Automotive writers rarely get to schedule cars for test drives. They are at the mercy of manufacturers who are busy shipping the same car around the country to be driven by different writers in different cities. That's why the car looks the same in the photos in virtually every review you can find online — it is the same car.
And that's also why I occasionally get convertibles when it rains and rear wheel drive sports cars with low profile tires when it snows. Or why I got the 2017 Volvo V90 Cross Country station wagon with all-wheel-drive in late June when the temperature broke 100 degrees.
Why couldn't I have had this car anytime last winter, when Portland was paralyzed by three back-to-back snow and ice storms? The V90 Cross County was made for that kind of weather. It sits 2.6 inches higher than the standard V90, and comes equipped with both AWD and hill-descent control. The leather lined exterior is also extremely comfortable, and the front bucket seats are heated.
Getting the V90 Cross Country in such hot and dry conditions gave me a chance to check out some of its other features, however. The only available engine is a 2.0-liter inline four that is both supercharged and turbocharged for peak power throughout the entire range. The oddly named T6 pumps out an impressive 316 horsepower and 294 foot pounds of torque, enough to make the two ton-plus vehicle take off from a stop like a much lighter sports car — especially with the Sport setting in the adjustable drive mode.
The quick shifting eight-speed Geartronic automatic transmission contributes to the sense of speed, as does the AWD system, which Volvo says comes with Instant Traction and feels like it.
And did I say it also has an incredible air conditioner? Don't laugh. Once upon a time, only big American and the most expensive foreign cars had super strength air conditioners. Some vehicles still lag behind, especially those with small four cylinder engines. This isn't usually a big deal in Portland, which has a very moderate climate compared to the Southwest and much of the rest of the world. But it was during my test drive, and the Volvo passed with flying colors.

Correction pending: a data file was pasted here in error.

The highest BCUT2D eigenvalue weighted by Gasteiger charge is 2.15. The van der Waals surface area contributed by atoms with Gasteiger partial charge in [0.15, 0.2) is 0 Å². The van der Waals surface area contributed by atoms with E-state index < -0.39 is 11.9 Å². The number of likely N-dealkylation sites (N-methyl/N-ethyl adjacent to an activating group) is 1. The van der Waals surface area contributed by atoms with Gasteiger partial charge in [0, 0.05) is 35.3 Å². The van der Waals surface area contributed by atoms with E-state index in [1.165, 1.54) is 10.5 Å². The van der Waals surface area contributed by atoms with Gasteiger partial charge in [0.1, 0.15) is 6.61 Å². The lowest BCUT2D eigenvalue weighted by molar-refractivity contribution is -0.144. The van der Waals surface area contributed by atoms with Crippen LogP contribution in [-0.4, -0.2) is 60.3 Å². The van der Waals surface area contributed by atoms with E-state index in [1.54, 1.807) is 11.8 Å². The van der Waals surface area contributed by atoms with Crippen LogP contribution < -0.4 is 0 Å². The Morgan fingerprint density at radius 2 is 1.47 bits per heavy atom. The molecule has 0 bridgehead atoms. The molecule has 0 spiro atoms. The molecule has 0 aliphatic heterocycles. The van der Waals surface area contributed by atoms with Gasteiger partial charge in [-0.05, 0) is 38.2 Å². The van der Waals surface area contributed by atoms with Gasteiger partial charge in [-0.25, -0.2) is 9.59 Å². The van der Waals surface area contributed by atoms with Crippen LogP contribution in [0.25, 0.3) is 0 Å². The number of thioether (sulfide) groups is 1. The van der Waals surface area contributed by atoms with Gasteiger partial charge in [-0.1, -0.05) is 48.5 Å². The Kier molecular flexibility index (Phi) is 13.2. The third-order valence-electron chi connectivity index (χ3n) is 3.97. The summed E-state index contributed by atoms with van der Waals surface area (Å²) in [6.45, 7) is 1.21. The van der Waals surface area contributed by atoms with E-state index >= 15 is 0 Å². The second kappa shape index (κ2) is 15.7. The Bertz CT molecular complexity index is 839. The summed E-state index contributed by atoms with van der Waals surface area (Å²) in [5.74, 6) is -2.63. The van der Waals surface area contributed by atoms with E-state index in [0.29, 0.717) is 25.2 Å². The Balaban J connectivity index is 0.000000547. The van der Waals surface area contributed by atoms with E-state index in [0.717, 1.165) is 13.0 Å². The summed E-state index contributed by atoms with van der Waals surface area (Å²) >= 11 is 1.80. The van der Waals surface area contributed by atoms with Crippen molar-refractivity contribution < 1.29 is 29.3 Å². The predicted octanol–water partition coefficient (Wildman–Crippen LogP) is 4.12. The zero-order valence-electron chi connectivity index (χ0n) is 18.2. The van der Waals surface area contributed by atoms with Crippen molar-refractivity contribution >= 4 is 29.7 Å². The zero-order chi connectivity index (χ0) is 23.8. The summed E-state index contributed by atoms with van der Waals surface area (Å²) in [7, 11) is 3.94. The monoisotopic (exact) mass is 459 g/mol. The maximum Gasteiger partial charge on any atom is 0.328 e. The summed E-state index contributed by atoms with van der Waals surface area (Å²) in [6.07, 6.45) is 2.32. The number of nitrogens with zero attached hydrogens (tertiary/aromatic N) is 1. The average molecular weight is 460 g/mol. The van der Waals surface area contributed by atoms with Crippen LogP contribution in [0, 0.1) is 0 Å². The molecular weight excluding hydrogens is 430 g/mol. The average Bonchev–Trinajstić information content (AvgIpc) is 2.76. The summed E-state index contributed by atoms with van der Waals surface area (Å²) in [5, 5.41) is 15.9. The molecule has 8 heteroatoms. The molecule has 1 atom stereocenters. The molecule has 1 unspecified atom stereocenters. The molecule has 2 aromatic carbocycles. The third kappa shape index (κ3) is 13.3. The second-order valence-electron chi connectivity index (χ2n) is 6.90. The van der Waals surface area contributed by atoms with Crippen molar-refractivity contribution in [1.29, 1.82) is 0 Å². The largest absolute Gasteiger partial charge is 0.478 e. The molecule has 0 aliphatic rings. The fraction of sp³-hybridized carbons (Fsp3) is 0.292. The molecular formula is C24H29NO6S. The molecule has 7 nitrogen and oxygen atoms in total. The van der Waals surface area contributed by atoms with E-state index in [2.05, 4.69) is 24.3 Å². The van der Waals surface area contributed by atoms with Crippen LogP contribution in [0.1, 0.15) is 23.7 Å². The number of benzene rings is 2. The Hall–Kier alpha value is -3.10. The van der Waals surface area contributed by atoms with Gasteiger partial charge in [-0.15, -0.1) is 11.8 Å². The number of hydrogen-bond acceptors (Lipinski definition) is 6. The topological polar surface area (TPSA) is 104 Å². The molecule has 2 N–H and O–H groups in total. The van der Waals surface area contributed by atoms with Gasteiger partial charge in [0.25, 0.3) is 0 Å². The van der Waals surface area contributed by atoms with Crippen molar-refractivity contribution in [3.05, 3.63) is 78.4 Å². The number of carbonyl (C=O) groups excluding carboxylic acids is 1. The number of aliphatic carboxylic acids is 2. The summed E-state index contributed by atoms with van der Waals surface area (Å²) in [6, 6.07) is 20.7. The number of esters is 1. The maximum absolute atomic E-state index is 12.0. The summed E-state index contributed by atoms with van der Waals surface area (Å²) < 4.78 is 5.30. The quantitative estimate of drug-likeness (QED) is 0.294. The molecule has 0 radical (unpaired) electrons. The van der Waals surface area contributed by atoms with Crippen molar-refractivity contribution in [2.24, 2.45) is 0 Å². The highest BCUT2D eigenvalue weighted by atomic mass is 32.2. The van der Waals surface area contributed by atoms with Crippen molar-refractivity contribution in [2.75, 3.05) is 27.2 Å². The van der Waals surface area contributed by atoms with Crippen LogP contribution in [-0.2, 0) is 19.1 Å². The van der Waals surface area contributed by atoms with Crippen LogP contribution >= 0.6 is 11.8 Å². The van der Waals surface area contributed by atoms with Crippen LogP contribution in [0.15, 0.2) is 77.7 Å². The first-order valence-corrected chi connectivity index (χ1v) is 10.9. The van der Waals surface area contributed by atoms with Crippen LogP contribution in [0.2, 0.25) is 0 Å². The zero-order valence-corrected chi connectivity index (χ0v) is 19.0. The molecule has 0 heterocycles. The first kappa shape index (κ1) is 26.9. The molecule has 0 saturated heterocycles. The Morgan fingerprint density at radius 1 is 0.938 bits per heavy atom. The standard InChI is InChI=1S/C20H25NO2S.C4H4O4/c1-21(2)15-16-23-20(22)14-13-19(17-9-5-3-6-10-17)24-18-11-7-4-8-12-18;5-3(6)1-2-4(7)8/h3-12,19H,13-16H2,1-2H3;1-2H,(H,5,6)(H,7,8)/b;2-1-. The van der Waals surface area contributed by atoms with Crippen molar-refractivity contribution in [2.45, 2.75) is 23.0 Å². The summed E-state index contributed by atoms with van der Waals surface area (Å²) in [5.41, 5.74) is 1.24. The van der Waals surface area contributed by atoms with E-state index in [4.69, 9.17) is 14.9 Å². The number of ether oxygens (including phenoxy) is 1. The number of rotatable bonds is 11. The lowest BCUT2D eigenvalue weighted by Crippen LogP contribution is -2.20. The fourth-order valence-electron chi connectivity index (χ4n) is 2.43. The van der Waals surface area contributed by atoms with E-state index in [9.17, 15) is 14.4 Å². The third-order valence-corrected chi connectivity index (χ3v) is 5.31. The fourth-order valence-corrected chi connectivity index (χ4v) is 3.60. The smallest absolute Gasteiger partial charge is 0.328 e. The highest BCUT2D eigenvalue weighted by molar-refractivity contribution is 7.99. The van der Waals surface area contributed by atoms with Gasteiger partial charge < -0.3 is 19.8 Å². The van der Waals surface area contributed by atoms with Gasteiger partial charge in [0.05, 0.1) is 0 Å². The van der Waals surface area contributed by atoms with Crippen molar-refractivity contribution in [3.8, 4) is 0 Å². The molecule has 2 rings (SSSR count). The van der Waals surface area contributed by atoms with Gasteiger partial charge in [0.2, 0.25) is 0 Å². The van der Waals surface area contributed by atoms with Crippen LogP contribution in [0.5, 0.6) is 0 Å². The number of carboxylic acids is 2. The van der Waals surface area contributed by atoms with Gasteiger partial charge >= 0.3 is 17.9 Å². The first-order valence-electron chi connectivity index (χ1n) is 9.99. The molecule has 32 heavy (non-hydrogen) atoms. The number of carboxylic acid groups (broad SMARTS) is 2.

Not so sweet was the infotainment system, which is controlled by a large 9-inch touchscreen that looks like an iPad and is swiped to change between functions. Because I didn't grow up with swipe screens and still don't have one at work, there's a bit of a learning curve that shouldn't challenged while driving. I've been told that with enough practice, it becomes intuitive. I was still working on it when the test was over.
On the other hand, the 330-watt, 10-speaker audio system was a blast. The quality was amazing, even on songs I don't like. News readers and DJs sounded like they were speaking from well designed lecture halls. Now I know why classic rock stations play so much Pink Floyd.
Volvo made its reputation on safety, and the new models don't disappoint. Every advanced technology is available. Mine stopped itself when a car I was following through a downtown intersection suddenly braked for no apparent reason. Although I hit the pedal a split second later, I can't swear I could have avoided a collision.
The styling of the Volvo V9 is very contemporary, both outside and in. This is not your grandfather's Volvo wagon, where function dominated form. The sleek lines may reduce cargo space compared to the earlier box on box designs, but there's still enough room for five adults and luggage for a weeklong trip.
The 2017 V90 Volvo Cross Country T6 AWD is essentially a sport wagon with additional clearance, making it the ideal vehicle for those in the Pacific Northwest who want to enjoy their daily commutes and still be able to challenge moderate off-road trails and winter weather.
2017 Volvo V90 Cross Country T6 AWD
Base price: $56,295
Price as tested: $64,640
Type: Midsize station wagon
Engine: Supercharged and turbocharged 2.0-liter inline 4 (316 hp, 294 lb-ft)
Transmission: 8-speed manual with adjustable driving and manual shift modes
EPA estimated mileage: 22/30
Overall length: 194.4 inches
Curb weight: 4,250 pounds
Final assembly: Gothenburg, Sweden